Don't always trust an encryption key.
Someone has generated a host of dodgy PGP keys, and by abusing the inherent weakness in the short identifying code attached to each, has made the keys appear to belong to a series of high profile individuals in the security community.
This means that someone trying to communicate with these people, which include developers of the Tor anonymity software, may accidentally use the wrong key, leaving messages potentially open to snooping. Or, at best, recipients will simply not be able to decrypt some of the messages they receive. Many of the keys appear to relate to a 2014 research project, but their reemergence highlights a lingering security concern with PGP, which stands for "pretty good privacy".
On Monday, a post on the unofficial Linux Kernel Mailing List claimed that encryption keys purportedly belonging to Linus Torvalds, the creator of Linux, and Greg Kroah-Hartman, a Linux kernel developer, were instead fake. The post pointed to keys stored on the MIT server, a popular repository where people upload their keys for others to more easily find.
The issue revolved around each key's "short ID," a numerical code that is supposed to uniquely identify every key. In Torvald's case, the short ID of his real key was 00411886. But someone had created a key with exactly the same 8 digit code.
"The 32-bit short ID's of pgp are completely useless. They may be 'convenient', but they also entirely bypass the whole point of having a nice secure key," Torvalds told Motherboard in an email. Kroah-Hartman also confirmed to Motherboard that one of the keys apparently belonging to him was fake.
Plenty of people list their short ID on their social media profiles, so anyone wanting to get in touch has a relatively easy way to check that whatever key they find is legitimate: If the short ID on the MIT key server is the same as the one on the person's Twitter profile, then you'd think there was a pretty good chance that they were in fact the same key. But, as this case shows, you would be wrong.
"This is not trivial to pull off, but it's exactly the scenario PGP is supposed to prevent"
Isis Lovecruft, a Tor developer, also reported on Tuesday that someone had created a fake key for her, as well as others from the Tor Project. And although it doesn't seem to be part of this more recent wave of spoofed keys, journalist Glenn Greenwald tweeted a similar experience back in 2014.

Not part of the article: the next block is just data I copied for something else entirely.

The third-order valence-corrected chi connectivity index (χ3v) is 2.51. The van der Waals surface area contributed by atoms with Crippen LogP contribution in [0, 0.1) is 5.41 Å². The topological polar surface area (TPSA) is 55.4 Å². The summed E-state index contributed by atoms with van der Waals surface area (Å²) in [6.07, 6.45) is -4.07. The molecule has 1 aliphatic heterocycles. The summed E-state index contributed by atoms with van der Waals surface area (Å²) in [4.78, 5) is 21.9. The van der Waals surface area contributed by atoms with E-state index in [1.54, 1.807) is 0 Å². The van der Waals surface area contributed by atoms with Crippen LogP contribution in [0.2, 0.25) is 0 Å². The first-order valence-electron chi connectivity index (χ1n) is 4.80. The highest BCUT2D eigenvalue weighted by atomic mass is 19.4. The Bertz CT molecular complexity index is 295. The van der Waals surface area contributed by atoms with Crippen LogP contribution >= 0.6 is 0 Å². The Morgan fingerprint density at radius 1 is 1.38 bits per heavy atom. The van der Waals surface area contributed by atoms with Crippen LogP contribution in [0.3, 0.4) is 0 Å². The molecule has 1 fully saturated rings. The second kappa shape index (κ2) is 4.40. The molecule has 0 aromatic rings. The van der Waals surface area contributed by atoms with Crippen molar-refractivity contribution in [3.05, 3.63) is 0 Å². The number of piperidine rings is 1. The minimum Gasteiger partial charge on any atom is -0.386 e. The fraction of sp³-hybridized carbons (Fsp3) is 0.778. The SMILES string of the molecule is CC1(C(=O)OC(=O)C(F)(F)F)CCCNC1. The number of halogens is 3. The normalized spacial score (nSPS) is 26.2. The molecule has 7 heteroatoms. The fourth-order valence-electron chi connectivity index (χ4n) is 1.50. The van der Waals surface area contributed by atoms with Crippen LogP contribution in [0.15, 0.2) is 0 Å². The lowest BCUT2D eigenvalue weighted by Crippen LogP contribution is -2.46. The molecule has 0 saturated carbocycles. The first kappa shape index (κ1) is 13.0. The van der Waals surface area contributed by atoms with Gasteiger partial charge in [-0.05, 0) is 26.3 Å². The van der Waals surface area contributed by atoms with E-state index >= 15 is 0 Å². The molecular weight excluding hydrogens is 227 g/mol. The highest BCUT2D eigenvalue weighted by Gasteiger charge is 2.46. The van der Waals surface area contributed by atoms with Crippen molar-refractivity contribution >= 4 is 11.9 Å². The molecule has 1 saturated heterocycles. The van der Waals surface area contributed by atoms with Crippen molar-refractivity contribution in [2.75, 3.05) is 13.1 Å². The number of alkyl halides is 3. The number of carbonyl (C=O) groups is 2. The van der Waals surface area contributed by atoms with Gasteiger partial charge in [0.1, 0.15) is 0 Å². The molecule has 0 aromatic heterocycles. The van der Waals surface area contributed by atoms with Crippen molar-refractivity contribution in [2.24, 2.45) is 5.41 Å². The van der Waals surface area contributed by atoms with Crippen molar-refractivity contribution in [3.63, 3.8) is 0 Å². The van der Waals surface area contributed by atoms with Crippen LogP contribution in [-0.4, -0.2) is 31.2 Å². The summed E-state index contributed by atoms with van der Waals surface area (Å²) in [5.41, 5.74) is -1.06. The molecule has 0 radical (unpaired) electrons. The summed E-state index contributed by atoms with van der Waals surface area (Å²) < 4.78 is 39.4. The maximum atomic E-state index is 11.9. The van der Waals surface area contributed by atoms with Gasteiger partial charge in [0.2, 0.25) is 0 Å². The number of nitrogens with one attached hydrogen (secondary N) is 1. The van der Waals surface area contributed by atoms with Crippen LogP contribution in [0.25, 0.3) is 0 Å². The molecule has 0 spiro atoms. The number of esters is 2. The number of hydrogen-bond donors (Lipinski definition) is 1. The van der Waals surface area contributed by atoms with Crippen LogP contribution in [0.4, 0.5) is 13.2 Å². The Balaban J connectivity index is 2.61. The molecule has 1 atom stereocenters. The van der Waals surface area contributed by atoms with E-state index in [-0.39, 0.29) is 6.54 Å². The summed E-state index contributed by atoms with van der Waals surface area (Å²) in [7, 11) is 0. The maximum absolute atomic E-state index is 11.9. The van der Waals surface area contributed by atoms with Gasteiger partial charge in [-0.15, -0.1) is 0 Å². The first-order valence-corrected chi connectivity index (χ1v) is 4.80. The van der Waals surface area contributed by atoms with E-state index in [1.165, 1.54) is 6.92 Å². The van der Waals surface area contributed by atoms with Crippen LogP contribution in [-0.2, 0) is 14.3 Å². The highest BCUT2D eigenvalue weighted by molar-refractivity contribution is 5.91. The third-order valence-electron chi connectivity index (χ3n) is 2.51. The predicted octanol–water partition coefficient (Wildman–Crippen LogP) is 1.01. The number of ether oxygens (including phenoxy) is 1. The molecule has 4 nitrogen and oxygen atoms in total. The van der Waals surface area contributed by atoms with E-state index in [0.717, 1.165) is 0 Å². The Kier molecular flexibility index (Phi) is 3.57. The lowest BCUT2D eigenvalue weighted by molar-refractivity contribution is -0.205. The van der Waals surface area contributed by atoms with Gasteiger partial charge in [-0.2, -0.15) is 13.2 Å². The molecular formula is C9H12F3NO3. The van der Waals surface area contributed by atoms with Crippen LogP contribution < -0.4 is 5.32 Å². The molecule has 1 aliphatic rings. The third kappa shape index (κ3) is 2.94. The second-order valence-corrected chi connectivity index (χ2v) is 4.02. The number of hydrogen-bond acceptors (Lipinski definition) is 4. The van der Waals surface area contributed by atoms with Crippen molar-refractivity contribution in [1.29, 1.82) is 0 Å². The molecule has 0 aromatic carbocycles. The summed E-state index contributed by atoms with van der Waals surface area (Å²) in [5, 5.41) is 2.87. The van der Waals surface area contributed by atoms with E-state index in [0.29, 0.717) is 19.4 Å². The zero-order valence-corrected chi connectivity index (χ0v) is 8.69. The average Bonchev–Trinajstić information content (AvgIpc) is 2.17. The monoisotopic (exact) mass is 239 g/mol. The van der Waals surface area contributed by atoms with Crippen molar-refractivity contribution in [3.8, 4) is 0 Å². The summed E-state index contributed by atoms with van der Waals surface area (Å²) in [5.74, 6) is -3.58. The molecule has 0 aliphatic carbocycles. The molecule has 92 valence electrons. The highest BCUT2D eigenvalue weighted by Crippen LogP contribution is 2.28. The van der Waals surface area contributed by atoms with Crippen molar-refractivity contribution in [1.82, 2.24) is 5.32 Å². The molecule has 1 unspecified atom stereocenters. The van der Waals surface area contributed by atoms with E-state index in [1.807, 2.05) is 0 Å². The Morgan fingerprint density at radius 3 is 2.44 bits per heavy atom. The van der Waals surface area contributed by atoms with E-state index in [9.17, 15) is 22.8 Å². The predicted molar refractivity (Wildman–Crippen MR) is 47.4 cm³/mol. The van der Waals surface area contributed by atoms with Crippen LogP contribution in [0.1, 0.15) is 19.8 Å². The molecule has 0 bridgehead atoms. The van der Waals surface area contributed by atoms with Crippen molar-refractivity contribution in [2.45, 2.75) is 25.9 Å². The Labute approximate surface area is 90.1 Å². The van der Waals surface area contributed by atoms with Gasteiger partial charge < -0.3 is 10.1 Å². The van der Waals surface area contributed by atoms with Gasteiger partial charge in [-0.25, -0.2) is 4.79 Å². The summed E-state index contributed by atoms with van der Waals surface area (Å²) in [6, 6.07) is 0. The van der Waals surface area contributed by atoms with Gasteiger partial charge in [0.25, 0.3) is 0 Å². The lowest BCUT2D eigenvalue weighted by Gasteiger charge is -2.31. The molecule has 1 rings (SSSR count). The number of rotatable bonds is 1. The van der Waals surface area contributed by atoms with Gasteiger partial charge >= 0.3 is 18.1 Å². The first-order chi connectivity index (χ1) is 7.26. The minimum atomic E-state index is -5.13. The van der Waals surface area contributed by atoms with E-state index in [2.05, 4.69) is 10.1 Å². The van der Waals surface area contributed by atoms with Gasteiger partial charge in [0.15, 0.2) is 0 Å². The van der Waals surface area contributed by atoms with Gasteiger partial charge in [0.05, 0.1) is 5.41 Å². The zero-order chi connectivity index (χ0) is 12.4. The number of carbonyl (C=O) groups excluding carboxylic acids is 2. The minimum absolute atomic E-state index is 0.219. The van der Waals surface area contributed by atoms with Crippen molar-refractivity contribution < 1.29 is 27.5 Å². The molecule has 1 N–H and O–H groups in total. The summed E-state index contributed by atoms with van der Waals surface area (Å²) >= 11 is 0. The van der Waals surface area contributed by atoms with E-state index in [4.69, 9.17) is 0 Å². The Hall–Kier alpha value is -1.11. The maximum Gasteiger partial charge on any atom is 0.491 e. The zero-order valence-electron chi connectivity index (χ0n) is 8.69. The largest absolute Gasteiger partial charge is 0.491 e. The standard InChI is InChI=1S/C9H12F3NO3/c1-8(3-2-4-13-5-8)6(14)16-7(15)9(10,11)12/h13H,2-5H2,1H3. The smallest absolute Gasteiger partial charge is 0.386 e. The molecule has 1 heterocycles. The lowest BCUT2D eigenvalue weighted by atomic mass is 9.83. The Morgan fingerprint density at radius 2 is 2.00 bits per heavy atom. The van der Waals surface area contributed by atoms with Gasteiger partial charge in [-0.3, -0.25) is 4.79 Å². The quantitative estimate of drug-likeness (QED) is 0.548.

All of this is possible because generating a key with the same 8 digit code as another is pretty simple. Using a tool called Scallion, a user can quickly cycle through different PGP keys until they create one that they're happy with.
This is not a new problem: Back in 2014, German journalist Hanno Boeck covered the issue from DEF CON 22 (Boeck also reported spotting a fake key for himself earlier today).
At least some of the reported fake keys were part of the 2014 Evil 32 project which highlighted the dangers of short IDs, explained Eric Swanson, the co-creator of that project, in a comment on Y Combinator on Tuesday. Swanson added that he has generated revocation certificates for each key, meaning they can be marked as "revoked" on the key server.
The potential issue here is that if an attacker created a fake key, people started using it, and this attacker had the potential to intercept emails or otherwise access the target's email account, they might be able to read incoming encrypted messages. Of course, that would need to be a highly resourceful attacker.
But, as Boeck pointed out to Motherboard in an email, that is the whole point of PGP and end-to-end encryption: to stop someone who has the ability of interception from reading messages.
"So yes, this is not trivial to pull off, but it's exactly the scenario PGP is supposed to prevent," he wrote.
However, perhaps the more likely situation is that someone will use the wrong key when trying to send a message, and the recipient won't be able to read it.
Even if someone is pretty vigilant and closely reads the longer, 40 character key fingerprint, another issue is that some PGP programs rely on short IDs for importing keys.
"The really bad thing is that the short ID is what you end up often using even with the tools, and there have even been bugs where the tools themselves used the short ID internally despite it not being secure," Torvalds continued.
"No security is ever 'absolute'. PGP has some very real technical strengths, but I have to say, it has a lot of weaknesses too. The weaknesses tend to be about the UI and usage, not about core algorithms, but with security, that's a big deal," Torvalds added.